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Ontario Polls Paint Confusing Picture Of Political Landscape

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Contradictory Ontario polls make the province the most confusing in all of Canada. (CP)
Contradictory Ontario polls make the province the most confusing in all of Canada. (CP)

If a provincial election were held in Ontario today, there’s no telling who would win. Dalton McGuinty, Tim Hudak,and Andrea Horwath would all have a shot, and not because they are locked in a close three-way race. The polls are just all over the place.

Ontario is the most confusing province in Canada when it comes to voting intentions, as the two firms most active on the provincial scene are in complete disagreement on what is happening and have been for months.

Nanos Research’s most recent poll, taken in mid-August, showed that the Progressive Conservatives had a slim edge over the Liberals with 35 to 34 per cent support. The New Democrats, with 22 per cent, were well behind. This poll suggested a close race between the Tories and the Liberals and that not much had changed since the last election.

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A poll taken by Forum Research, also in mid-August, instead found the PCs leading with 38 per cent support, trailed by the New Democrats at 28 per cent and the Liberals at 27 per cent. This poll told the story of an easy PC victory with Horwath and McGuinty fighting it out for the role of Official Opposition.

There’s no reconciling these two polls, and it has been this way in Ontario for quite some time. Even the recent by-election in Kitchener-Waterloo was preceded by contradictory surveys. One taken a week before the vote put the Liberals and Tories in a tie with the NDP close behind, while another on the eve of the election put the New Democrats well ahead with the other two parties tied for second. The NDP did win the riding easily, but the Liberals put up a poor third-place performance.

Then another province-wide poll by Forum Research was released this week, this time for the Broadview Strategy Group. It pegged the New Democrats at 36 per cent support (a gain of eight points in a matter of weeks) and the Tories at 35 per cent, with the Liberals in a catastrophic third place with only 22 per cent support. A third story is told with this poll, one of a close race between Horwath and Hudak and a disastrous showing for the McGuinty Liberals.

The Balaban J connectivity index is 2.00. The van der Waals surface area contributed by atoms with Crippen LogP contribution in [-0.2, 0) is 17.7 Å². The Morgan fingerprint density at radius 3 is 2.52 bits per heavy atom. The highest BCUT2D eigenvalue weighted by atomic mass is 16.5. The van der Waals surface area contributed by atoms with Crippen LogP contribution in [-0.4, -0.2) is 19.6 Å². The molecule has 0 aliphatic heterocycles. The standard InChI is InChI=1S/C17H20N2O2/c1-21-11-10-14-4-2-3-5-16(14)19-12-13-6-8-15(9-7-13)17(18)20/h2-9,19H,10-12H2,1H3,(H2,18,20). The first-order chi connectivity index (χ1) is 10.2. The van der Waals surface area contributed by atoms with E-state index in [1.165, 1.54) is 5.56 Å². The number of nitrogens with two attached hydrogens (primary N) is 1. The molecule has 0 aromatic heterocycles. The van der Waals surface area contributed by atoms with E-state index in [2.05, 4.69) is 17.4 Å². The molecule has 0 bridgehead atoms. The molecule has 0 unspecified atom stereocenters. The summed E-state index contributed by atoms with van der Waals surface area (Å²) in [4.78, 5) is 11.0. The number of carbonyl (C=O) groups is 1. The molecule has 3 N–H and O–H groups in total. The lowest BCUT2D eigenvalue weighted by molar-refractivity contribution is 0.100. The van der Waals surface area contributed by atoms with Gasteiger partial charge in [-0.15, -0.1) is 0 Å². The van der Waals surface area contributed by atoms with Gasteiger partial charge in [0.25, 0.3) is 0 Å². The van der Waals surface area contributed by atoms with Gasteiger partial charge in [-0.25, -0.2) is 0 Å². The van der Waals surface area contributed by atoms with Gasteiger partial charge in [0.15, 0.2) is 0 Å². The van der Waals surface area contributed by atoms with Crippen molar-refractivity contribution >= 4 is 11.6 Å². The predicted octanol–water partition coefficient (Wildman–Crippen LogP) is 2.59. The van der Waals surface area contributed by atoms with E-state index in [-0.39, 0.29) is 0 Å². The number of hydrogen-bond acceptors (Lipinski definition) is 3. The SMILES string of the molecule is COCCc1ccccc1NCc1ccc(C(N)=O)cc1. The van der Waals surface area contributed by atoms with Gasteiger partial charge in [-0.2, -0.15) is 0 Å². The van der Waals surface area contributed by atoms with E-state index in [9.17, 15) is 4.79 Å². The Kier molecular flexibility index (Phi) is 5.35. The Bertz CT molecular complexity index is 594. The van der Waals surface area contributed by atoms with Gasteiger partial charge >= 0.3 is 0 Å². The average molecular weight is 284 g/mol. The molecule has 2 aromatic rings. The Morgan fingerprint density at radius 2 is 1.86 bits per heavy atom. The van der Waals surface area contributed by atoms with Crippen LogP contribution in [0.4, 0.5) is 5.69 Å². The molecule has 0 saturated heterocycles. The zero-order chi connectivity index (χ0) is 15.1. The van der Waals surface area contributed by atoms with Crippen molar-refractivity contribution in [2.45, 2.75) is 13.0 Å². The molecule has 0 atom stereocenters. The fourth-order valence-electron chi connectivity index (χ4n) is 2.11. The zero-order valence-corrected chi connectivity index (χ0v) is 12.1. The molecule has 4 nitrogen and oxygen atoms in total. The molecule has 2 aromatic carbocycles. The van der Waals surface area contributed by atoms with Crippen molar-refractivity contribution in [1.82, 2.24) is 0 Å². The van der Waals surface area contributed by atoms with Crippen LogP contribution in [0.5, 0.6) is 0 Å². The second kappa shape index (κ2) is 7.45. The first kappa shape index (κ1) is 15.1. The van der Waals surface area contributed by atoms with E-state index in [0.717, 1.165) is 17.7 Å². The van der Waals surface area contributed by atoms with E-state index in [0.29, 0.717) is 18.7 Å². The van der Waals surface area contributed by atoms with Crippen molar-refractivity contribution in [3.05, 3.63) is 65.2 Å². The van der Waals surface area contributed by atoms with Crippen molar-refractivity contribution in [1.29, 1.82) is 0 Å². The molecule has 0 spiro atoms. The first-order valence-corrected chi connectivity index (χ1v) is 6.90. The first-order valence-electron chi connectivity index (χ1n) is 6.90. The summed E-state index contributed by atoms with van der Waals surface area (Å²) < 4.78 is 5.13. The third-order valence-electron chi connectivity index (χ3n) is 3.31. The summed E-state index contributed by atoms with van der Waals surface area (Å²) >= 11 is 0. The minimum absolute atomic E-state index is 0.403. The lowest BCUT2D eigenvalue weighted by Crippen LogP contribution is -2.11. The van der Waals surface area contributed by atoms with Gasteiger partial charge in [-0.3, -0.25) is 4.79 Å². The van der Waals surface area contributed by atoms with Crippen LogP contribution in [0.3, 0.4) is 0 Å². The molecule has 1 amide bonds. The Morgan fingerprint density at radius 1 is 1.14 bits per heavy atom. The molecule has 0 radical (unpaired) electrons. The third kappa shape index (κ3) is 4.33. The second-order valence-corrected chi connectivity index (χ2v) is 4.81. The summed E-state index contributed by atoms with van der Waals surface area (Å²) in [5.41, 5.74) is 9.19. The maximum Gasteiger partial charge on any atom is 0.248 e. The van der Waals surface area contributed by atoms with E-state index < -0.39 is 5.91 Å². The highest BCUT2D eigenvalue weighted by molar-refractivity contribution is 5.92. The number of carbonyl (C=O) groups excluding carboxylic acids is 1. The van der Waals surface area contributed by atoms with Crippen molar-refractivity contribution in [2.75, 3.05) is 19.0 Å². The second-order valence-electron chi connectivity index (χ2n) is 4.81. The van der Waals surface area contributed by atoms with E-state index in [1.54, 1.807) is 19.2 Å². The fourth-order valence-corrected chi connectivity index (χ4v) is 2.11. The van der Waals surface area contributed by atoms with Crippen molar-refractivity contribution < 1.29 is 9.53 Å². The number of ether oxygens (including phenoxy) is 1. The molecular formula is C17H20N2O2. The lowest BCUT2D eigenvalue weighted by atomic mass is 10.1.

This set of polls only agrees on two things. Firstly, that the Progressive Conservatives are probably in the lead or at least neck-and-neck with one of the other two parties. And secondly, that Hudak is the least popular leader of the three. His approval rating in Forum’s August poll stood at only 24 per cent, below McGuinty’s 29 per cent, and he had only a 53 per cent approval rating among PC voters (compared to McGuinty’s 77 per cent among Liberals and Horwath’s 81 per cent among New Democrats). The Nanos poll also gave McGuinty a higher rating than Hudak on competence.

Perhaps the New Democrats are indeed on the upswing, with their by-election win in Kitchener-Waterloo acting as either a catalyst for, or a sign of, their newfound gains. But based on what the polls have been showing in the province, the safer bet might be to accept that we don’t quite know what is going on in Ontario.

Éric Grenier taps The Pulse of federal and regional politics for Huffington Post Canada readers on most Tuesdays and Fridays. Grenier is the author of ThreeHundredEight.com, covering Canadian politics, polls and electoral projections.

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